But, as just about every mortgage industry expert will tell you, the gig is almost up for those rock bottom rates. Yet the question for many first time homebuyers remains: is it time to buy or not?

It’s a good time to take a hard look a few of the known facts—

According to web giant Zillow, as of Q1 2015, potential home buyers should expect to spend about 15% of their income on a mortgage for an average home in the U.S. When you compare this with the historical averages, it makes today’s rates temptingly low: the typical percentage has been closer to 21%. In terms of dollars spent monthly, that’s a big (and terrific) difference!

At the same time, the historical average has a typical renter shelling out 24% of income. Today, that’s closer to 30%…making first time homeownership that much more inviting.

Taken together, Zillow’s new calculations definitely appear to make finding a home to buy the more affordable option. On the other hand, it’s also true that a number of factors work against first time homebuyers—in Naperville and nationwide. College debt, for one, is far more of an obstacle than it used to be.  And the other side of those all-time high monthly rents in many places are making it that much harder for would-be first time homebuyers to save for a down payment.  But with the widespread phenomenon of growth in rents outpacing growth in home values, the rental affordability problem isn’t likely to improve any time soon. With mortgage rates likely to be on the increase as early as this fall, the long term outlook may not grow rosier as time passes. The implied takeaway: strike now while the iron is hot!

Whether this real estate foray is your first or tenth, if you’ve been considering taking advantage of this summer’s Naperville home buying bargains, contact me today for an introduction to a qualified mortgage broker—and to discuss whether this might not just be the perfect time to start your search!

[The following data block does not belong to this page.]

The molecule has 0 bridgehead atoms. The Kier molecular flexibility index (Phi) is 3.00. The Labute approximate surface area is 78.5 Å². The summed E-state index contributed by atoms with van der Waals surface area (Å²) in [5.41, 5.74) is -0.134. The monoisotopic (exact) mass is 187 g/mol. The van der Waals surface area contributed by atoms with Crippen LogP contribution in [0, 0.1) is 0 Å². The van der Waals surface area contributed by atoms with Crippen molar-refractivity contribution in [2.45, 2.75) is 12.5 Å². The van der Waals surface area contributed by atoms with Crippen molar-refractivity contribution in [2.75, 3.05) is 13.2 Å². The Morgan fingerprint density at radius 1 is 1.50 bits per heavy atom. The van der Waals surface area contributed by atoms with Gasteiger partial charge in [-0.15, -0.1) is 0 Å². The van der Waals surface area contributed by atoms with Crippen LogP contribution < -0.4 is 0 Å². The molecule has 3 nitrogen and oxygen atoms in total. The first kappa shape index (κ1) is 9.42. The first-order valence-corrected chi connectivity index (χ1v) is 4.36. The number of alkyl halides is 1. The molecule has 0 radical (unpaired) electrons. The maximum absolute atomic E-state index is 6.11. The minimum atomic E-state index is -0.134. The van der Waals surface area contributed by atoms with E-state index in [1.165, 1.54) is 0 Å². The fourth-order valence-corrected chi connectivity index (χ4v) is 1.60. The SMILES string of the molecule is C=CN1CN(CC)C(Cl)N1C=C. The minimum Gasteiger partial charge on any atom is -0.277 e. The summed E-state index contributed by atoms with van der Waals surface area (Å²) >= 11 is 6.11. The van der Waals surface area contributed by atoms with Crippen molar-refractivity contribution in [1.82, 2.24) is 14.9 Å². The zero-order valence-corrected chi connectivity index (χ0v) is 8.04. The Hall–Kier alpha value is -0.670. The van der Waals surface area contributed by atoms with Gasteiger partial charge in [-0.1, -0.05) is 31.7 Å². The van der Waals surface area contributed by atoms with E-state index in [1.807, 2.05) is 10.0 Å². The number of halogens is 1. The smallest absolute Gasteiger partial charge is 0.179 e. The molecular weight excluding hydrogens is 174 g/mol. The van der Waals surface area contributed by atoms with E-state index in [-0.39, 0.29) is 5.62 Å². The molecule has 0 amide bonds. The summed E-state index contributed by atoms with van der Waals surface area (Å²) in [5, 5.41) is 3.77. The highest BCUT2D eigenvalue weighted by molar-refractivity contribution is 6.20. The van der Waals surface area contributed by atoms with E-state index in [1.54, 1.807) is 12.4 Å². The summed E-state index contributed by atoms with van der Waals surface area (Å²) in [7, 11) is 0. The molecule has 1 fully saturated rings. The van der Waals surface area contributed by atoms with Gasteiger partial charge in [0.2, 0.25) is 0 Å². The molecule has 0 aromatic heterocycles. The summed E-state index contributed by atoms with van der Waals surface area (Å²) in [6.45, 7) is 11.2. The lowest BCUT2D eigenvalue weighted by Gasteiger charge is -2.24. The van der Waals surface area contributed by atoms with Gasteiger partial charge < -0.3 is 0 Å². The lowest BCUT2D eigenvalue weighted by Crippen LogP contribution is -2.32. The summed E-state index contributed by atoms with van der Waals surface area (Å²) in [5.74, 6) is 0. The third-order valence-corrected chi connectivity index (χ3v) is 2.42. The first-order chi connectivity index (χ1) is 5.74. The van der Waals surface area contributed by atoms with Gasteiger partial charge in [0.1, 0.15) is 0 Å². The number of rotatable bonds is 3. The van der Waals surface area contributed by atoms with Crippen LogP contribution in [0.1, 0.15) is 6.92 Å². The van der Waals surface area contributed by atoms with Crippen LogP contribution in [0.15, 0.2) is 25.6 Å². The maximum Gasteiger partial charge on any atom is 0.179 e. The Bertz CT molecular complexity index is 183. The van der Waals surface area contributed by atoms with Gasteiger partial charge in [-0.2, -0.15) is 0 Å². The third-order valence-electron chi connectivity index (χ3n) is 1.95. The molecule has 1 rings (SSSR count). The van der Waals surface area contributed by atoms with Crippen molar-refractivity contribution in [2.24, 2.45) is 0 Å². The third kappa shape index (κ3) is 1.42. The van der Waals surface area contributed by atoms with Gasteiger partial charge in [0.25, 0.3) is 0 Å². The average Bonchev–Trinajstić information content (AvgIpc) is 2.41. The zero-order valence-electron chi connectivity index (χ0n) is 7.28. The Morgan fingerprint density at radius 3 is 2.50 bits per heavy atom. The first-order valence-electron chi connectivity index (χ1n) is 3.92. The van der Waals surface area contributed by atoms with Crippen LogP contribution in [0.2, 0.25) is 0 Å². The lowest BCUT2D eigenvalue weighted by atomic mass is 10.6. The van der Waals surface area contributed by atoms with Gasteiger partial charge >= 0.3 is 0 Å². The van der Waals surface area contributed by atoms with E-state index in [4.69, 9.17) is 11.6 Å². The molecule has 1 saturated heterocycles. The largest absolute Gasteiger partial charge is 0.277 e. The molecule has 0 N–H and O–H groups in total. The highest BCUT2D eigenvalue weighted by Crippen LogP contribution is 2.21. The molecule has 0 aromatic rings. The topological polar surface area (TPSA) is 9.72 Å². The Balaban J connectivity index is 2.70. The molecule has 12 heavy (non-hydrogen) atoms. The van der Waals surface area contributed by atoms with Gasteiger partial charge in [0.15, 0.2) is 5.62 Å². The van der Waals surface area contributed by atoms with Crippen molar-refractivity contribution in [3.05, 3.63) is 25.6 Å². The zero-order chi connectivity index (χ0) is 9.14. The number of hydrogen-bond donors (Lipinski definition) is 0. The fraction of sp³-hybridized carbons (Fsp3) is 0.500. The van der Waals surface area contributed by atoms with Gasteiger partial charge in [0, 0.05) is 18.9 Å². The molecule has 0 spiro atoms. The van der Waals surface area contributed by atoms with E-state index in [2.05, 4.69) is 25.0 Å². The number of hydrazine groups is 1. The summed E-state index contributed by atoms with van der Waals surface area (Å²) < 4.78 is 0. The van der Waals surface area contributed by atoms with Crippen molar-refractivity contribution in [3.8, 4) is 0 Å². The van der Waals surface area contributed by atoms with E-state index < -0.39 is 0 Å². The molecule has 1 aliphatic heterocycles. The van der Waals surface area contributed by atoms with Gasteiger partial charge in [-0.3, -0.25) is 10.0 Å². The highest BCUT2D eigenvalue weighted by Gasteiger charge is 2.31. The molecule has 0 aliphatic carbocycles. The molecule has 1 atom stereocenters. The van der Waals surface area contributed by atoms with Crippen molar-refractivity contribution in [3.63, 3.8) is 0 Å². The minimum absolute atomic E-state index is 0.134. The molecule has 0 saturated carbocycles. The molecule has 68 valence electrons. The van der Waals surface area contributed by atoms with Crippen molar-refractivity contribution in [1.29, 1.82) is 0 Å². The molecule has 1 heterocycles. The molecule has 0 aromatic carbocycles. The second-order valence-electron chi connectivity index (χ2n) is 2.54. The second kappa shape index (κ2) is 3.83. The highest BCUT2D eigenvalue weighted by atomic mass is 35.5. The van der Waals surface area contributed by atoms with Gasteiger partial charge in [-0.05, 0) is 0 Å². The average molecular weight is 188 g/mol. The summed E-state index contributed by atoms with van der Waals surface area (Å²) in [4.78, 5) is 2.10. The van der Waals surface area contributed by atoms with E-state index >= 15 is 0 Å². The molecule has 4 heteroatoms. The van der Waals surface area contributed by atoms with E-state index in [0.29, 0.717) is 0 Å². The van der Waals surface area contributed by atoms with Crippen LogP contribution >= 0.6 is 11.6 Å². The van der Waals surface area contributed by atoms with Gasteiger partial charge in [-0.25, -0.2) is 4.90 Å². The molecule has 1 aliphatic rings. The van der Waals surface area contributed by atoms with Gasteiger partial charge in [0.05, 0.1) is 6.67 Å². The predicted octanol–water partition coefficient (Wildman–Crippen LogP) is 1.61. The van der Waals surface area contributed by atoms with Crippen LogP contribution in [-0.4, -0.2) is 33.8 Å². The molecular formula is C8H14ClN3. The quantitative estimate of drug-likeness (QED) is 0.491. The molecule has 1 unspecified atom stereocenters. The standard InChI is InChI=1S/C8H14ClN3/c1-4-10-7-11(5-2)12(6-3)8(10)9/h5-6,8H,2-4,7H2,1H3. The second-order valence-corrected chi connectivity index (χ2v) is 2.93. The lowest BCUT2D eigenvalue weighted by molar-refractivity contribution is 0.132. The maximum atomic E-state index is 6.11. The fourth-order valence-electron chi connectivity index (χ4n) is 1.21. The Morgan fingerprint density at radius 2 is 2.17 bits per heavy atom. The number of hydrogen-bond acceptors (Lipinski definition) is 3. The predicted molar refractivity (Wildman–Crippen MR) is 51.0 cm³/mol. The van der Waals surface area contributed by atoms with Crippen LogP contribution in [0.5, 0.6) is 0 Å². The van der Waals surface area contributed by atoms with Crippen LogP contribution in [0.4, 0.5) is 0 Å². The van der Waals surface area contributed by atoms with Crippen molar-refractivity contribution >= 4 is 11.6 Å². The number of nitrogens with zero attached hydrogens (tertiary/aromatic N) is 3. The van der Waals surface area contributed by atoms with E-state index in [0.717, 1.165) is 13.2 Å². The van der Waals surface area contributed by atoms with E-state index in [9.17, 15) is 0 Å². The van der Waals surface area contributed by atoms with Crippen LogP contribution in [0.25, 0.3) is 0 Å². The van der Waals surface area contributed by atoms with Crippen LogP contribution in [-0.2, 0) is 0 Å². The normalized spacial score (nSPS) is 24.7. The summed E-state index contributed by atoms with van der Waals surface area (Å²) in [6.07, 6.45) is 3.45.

For years, there was little debate about the need for open houses in town: almost without exception, unless the seller of one of our listings objected, at least one or two open houses were an accepted part of how most real estate agents went about marketing the property.

Today, along with all the other changes that define modern real estate marketing, the potency of open houses is up for serious debate. Virtual online tours are increasingly popular among area real estate sellers and buyers—the ‘use’ statistics that tell agents how often the different parts of their sites are viewed prove that. Since open houses were formerly held in order to display a property to members of the general public—and since virtual tours do the same thing—it’s truly a question that deserves a hard look.

Here are three of the main reasons I see frequently cited for why open houses are still useful—and some both pros and cons for each:

  1. Open Houses Can Bring Higher Prices

Pro: Open houses are most important for high demand properties when there is low inventory for similar homes. It can be possible to stage open houses in combination with delayed offer reviews—in this scenario, the seller hosts several open houses leading up to a final date when he or she will review competing offers.

Con: The same is accomplished with well-produced virtual tours. Interested viewers then contact the agent, who is able to qualify the prospects who will be invited for an actual on-site showing. Competing offers are just as likely to develop.

  1. Open Houses Are More Convenient for Sellers

Pro: People want to sell their Naperville area homes as quickly as possible if for no other reason than they must keep their houses spotless and organized while on the market. Open houses are one way for sellers to have to prepare fewer times for their home to be displayed to buyers.

Con: Virtual tours accomplish the same thing for a far broader cross-section of the public. Professional photographers use their photo session to record the property at its spotless best, which is then on display 24/7/365—not just for one or two days!

  1. Open Houses are More Convenient for Prospective Buyers